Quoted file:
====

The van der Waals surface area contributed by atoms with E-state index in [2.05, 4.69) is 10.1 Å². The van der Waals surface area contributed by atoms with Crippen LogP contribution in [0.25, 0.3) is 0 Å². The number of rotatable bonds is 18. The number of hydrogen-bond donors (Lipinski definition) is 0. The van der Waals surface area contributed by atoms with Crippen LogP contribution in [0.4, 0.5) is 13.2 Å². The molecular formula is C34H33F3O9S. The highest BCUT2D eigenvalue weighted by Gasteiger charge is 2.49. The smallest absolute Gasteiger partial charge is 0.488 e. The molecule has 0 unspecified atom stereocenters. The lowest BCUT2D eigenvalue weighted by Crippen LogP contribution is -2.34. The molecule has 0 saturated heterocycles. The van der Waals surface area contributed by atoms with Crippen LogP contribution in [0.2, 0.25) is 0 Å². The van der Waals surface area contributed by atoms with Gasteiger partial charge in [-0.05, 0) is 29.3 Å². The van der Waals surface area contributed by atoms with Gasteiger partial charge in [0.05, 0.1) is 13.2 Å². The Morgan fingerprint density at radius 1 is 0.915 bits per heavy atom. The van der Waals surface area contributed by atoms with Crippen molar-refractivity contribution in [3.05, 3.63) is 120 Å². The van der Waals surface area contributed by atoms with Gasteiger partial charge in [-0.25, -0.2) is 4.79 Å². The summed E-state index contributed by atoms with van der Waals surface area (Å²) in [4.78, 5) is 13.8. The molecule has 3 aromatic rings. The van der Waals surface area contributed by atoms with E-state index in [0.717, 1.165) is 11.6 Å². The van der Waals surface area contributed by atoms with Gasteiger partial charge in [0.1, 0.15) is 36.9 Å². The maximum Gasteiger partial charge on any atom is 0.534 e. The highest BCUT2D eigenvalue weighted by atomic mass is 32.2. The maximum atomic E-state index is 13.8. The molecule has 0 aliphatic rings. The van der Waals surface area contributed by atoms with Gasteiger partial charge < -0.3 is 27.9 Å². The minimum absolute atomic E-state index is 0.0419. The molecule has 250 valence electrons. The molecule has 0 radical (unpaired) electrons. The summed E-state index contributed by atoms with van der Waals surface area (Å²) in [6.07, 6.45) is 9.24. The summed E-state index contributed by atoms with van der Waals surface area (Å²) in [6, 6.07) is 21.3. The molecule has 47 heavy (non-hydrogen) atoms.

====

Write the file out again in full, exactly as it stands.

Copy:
The van der Waals surface area contributed by atoms with E-state index in [2.05, 4.69) is 10.1 Å². The van der Waals surface area contributed by atoms with Crippen LogP contribution in [0.25, 0.3) is 0 Å². The number of rotatable bonds is 18. The number of hydrogen-bond donors (Lipinski definition) is 0. The van der Waals surface area contributed by atoms with Crippen LogP contribution in [0.4, 0.5) is 13.2 Å². The molecular formula is C34H33F3O9S. The highest BCUT2D eigenvalue weighted by Gasteiger charge is 2.49. The smallest absolute Gasteiger partial charge is 0.488 e. The molecule has 0 unspecified atom stereocenters. The lowest BCUT2D eigenvalue weighted by Crippen LogP contribution is -2.34. The molecule has 0 saturated heterocycles. The van der Waals surface area contributed by atoms with Crippen LogP contribution in [0.2, 0.25) is 0 Å². The van der Waals surface area contributed by atoms with Gasteiger partial charge in [-0.05, 0) is 29.3 Å². The van der Waals surface area contributed by atoms with Gasteiger partial charge in [0.05, 0.1) is 13.2 Å². The Morgan fingerprint density at radius 1 is 0.915 bits per heavy atom. The van der Waals surface area contributed by atoms with Crippen molar-refractivity contribution in [3.05, 3.63) is 120 Å². The van der Waals surface area contributed by atoms with Gasteiger partial charge in [-0.25, -0.2) is 4.79 Å². The summed E-state index contributed by atoms with van der Waals surface area (Å²) in [4.78, 5) is 13.8. The molecule has 3 aromatic rings. The van der Waals surface area contributed by atoms with E-state index in [0.717, 1.165) is 11.6 Å². The van der Waals surface area contributed by atoms with Gasteiger partial charge in [0.1, 0.15) is 36.9 Å². The maximum Gasteiger partial charge on any atom is 0.534 e. The highest BCUT2D eigenvalue weighted by atomic mass is 32.2. The maximum atomic E-state index is 13.8. The molecule has 0 aliphatic rings. The van der Waals surface area contributed by atoms with Gasteiger partial charge < -0.3 is 27.9 Å². The minimum absolute atomic E-state index is 0.0419. The molecule has 250 valence electrons. The molecule has 0 radical (unpaired) electrons. The summed E-state index contributed by atoms with van der Waals surface area (Å²) in [6.07, 6.45) is 9.24. The summed E-state index contributed by atoms with van der Waals surface area (Å²) in [6, 6.07) is 21.3. The molecule has 47 heavy (non-hydrogen) atoms.